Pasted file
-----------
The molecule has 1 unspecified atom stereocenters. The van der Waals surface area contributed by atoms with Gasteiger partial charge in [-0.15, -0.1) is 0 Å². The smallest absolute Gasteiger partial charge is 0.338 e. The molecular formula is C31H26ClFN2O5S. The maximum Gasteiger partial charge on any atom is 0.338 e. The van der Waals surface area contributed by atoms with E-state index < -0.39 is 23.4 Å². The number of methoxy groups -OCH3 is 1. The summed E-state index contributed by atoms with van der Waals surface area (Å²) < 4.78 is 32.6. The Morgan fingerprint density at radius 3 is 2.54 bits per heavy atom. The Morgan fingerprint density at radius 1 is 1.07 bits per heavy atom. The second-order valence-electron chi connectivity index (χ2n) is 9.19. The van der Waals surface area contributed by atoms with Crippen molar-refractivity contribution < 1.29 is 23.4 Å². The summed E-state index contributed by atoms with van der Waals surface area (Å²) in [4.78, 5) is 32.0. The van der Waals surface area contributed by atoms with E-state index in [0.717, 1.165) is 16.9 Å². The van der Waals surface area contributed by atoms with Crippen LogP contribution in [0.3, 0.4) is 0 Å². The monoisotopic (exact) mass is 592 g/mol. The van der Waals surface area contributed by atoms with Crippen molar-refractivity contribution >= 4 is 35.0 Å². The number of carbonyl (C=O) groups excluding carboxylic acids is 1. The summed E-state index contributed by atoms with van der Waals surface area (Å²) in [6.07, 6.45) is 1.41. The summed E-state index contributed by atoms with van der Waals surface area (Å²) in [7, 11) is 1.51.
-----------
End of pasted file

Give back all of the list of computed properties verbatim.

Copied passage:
The molecule has 1 unspecified atom stereocenters. The van der Waals surface area contributed by atoms with Gasteiger partial charge in [-0.15, -0.1) is 0 Å². The smallest absolute Gasteiger partial charge is 0.338 e. The molecular formula is C31H26ClFN2O5S. The maximum Gasteiger partial charge on any atom is 0.338 e. The van der Waals surface area contributed by atoms with E-state index < -0.39 is 23.4 Å². The number of methoxy groups -OCH3 is 1. The summed E-state index contributed by atoms with van der Waals surface area (Å²) < 4.78 is 32.6. The Morgan fingerprint density at radius 3 is 2.54 bits per heavy atom. The Morgan fingerprint density at radius 1 is 1.07 bits per heavy atom. The second-order valence-electron chi connectivity index (χ2n) is 9.19. The van der Waals surface area contributed by atoms with Crippen molar-refractivity contribution < 1.29 is 23.4 Å². The summed E-state index contributed by atoms with van der Waals surface area (Å²) in [4.78, 5) is 32.0. The van der Waals surface area contributed by atoms with E-state index in [0.717, 1.165) is 16.9 Å². The van der Waals surface area contributed by atoms with Crippen LogP contribution in [0.3, 0.4) is 0 Å². The monoisotopic (exact) mass is 592 g/mol. The van der Waals surface area contributed by atoms with Crippen molar-refractivity contribution >= 4 is 35.0 Å². The number of carbonyl (C=O) groups excluding carboxylic acids is 1. The summed E-state index contributed by atoms with van der Waals surface area (Å²) in [6.07, 6.45) is 1.41. The summed E-state index contributed by atoms with van der Waals surface area (Å²) in [7, 11) is 1.51.